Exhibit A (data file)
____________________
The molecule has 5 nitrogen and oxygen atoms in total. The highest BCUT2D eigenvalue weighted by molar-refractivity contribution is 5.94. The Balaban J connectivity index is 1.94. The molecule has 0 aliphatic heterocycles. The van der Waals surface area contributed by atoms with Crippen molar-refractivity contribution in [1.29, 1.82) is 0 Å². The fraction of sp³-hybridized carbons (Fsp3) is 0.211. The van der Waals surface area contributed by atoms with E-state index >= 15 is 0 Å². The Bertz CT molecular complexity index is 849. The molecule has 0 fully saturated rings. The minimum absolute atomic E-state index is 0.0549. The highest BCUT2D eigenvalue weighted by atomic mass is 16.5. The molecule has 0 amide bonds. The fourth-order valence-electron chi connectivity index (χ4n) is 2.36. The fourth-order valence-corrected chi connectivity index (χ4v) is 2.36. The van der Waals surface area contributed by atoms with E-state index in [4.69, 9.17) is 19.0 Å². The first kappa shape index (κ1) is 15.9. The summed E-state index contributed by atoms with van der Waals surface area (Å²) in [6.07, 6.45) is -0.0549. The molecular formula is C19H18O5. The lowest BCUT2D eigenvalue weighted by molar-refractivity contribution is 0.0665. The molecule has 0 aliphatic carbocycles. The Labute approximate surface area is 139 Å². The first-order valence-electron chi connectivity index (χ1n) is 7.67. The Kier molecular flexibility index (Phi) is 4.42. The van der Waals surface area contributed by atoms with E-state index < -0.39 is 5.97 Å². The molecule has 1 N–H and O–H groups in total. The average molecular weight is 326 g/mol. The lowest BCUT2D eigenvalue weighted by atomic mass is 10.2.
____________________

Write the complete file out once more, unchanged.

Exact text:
The molecule has 5 nitrogen and oxygen atoms in total. The highest BCUT2D eigenvalue weighted by molar-refractivity contribution is 5.94. The Balaban J connectivity index is 1.94. The molecule has 0 aliphatic heterocycles. The van der Waals surface area contributed by atoms with Crippen molar-refractivity contribution in [1.29, 1.82) is 0 Å². The fraction of sp³-hybridized carbons (Fsp3) is 0.211. The van der Waals surface area contributed by atoms with E-state index >= 15 is 0 Å². The Bertz CT molecular complexity index is 849. The molecule has 0 fully saturated rings. The minimum absolute atomic E-state index is 0.0549. The highest BCUT2D eigenvalue weighted by atomic mass is 16.5. The molecule has 0 amide bonds. The fourth-order valence-electron chi connectivity index (χ4n) is 2.36. The fourth-order valence-corrected chi connectivity index (χ4v) is 2.36. The van der Waals surface area contributed by atoms with E-state index in [4.69, 9.17) is 19.0 Å². The first kappa shape index (κ1) is 15.9. The summed E-state index contributed by atoms with van der Waals surface area (Å²) in [6.07, 6.45) is -0.0549. The molecular formula is C19H18O5. The lowest BCUT2D eigenvalue weighted by molar-refractivity contribution is 0.0665. The molecule has 0 aliphatic carbocycles. The Labute approximate surface area is 139 Å². The first-order valence-electron chi connectivity index (χ1n) is 7.67. The Kier molecular flexibility index (Phi) is 4.42. The van der Waals surface area contributed by atoms with E-state index < -0.39 is 5.97 Å². The molecule has 1 N–H and O–H groups in total. The average molecular weight is 326 g/mol. The lowest BCUT2D eigenvalue weighted by atomic mass is 10.2.